The car after that was a brand spankin new Cavalier.   It was junk.  The gas tank leaked, the driver's seat collapsed, the shock mounts repeatedly gave out, the speakers died, she rusted out everywhere.  It's nickname was "the big blue dent" because it seemed like every time I parked it someone couldn't resist hitting it.  When it finally got rear-ended I was happy.  I mourned the loss of $30 worth of gas that was in her more than I mourned the loss of the car.  

The Lounge Meanwhile in the state of Florida Oct 28 2014
17:37 (UTC)
6

I believe I posted before about how the Senator, the oldest tree in Florida and one of the oldest in the world, was burnt down by a meth addict.

Well, good news.  They cloned the tree, and it's back, risen from the ashes with a new name:  The Pheonix

Of special note, the Orlando area meth addict who burnt down the Senator was named Sarah Barnes.  My cousin's name is Sarah Barnes, and she was visiting Orlando at the same time in 2012.  Coincidence?  We'll never know until I get her police report.

The Lounge Who's Fat and Who's "All That" Oct 28 2014
17:08 (UTC)
2

My local diet would be crap.  Potato, turnip, cabbage, fish, fish and fish.  Maybe an occasional moose or caribou.  Notably lacking would be any kind of fruit or grain.

I live on an island with poor soil and a short, cold growing season.  We're one of the few places on earth where health actually increased with the advent of modern shipping and the American diet.  Life expectancy went way up, heart disease and birth defects went way down.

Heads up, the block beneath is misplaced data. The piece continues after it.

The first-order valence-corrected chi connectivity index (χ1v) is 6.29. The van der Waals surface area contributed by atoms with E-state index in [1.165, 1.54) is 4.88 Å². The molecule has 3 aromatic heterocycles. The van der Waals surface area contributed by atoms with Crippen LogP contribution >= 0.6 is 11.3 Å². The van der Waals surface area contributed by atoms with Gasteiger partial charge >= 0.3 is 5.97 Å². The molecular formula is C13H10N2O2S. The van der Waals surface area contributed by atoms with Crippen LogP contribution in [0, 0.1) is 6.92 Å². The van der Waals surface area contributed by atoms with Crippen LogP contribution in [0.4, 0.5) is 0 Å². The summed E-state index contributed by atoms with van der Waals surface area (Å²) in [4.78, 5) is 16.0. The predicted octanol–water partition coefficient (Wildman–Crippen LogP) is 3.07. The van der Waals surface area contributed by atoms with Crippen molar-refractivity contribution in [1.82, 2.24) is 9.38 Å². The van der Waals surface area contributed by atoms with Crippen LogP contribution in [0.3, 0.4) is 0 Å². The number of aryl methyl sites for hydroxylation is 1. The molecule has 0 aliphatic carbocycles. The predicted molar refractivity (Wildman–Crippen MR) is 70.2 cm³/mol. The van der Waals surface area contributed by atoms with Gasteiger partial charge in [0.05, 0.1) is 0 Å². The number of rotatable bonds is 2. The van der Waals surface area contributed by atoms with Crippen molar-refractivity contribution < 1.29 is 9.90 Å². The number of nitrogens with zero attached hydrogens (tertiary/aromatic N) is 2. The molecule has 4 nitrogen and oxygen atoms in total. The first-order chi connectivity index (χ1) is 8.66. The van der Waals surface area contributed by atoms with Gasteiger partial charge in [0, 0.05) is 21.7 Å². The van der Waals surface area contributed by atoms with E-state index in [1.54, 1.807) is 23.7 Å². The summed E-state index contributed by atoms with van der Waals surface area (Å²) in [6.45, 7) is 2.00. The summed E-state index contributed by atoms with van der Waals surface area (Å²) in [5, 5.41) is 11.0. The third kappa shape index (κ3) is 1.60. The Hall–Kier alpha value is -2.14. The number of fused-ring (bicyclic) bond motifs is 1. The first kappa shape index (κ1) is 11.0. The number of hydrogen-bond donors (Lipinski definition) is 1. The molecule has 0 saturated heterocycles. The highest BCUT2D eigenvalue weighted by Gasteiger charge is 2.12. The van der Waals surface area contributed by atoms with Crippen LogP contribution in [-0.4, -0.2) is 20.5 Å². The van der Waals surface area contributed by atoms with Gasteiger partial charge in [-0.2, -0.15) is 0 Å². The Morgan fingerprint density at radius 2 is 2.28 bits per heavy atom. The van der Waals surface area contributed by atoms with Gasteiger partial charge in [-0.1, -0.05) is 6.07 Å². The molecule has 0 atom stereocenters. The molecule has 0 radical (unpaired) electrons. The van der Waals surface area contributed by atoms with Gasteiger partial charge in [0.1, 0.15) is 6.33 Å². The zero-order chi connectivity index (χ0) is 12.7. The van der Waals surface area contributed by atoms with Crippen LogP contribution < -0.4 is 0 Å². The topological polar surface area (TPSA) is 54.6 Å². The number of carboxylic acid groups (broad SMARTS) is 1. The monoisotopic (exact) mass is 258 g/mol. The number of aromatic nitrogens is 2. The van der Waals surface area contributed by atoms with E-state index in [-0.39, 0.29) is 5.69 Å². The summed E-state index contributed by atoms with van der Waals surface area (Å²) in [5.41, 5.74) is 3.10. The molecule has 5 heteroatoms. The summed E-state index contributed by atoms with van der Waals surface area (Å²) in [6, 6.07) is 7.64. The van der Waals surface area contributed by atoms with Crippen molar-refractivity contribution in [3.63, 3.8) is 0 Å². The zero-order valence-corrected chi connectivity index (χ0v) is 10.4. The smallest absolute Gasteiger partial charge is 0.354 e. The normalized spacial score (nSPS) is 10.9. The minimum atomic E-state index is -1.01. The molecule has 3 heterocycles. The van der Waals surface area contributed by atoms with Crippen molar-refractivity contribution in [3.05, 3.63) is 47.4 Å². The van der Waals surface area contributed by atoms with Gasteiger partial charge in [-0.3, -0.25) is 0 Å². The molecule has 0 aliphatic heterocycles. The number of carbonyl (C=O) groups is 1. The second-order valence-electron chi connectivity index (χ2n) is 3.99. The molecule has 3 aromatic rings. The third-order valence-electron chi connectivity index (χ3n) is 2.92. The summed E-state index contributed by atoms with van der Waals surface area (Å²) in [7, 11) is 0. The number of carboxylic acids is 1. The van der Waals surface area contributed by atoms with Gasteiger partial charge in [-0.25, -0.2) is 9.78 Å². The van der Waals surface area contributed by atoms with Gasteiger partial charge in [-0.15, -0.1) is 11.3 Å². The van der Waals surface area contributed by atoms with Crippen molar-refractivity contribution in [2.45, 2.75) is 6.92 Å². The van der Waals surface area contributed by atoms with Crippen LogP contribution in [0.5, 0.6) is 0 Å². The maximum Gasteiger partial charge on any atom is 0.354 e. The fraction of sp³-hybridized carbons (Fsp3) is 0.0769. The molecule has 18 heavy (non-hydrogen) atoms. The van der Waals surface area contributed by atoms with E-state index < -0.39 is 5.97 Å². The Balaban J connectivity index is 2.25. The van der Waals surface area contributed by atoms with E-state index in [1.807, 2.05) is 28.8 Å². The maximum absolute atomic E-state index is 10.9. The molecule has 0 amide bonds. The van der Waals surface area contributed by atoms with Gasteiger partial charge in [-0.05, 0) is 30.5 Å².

I don't want to go back, thank you very much.  Heck, the lack of vitamin C and any grains for brewing lead us to invent something horrible called Spruce Beer.

The Lounge Don't plant Lemon Balm anywhere, EVER! Oct 28 2014
16:54 (UTC)
18

Take a cheap plastic flowerpot, knock the bottom off it, plant it in the ground with the mint in the pot.  Voila, mint doesn't spread, and it grows up enough to cover up the raised edge of the flower pot.

It works with most perennials that spread via roots.

The Lounge Grocery shopping at Walmart vs. your local grocery store? Oct 23 2014
12:30 (UTC)
2

Not a problem here, since the local Walmarts only carry dry goods, no meats or produce.  Can't go grocery shopping there.

I used to avoid Walmart, but they managed to put everyone else out of business (except the grocery stores), so now there's no choice but to go there.

There's still one Sears left, but they're going downhill fast.  There's a Staples as well that seems to be just barely hanging in there.  There's still a few clothing stores at the mall that I'll go to because they have better quality than Walmart.

I found one sweet furniture store that has quality goods all handmade in India and other Asian countries.  Their wood is either farmed or reclaimed, the workers are not children and are paid a decent wage.  And the furniture very high quality.  Unlike the Walmart aspenite and pressboard construction, their hardwood furniture last.  I'm going to have to will it to my grandchildren.

The Lounge winter wear in cities Oct 20 2014
17:57 (UTC)
5

I haven't lived in Toronto, but I have lived in a nearby city in Ontario.  And as a Canadian who is used to Canadian winters, let me tell you that -30 Celsius is cold.

I also used public transportation, and waiting for the bus on the coldest of winter days meant lots of clothing.  Don't forget that thanks to being further north you'll get fewer hours of daylight, so you'll often be waiting for the bus before the sun has come up and warmed things up above the "daily minimum" temperature.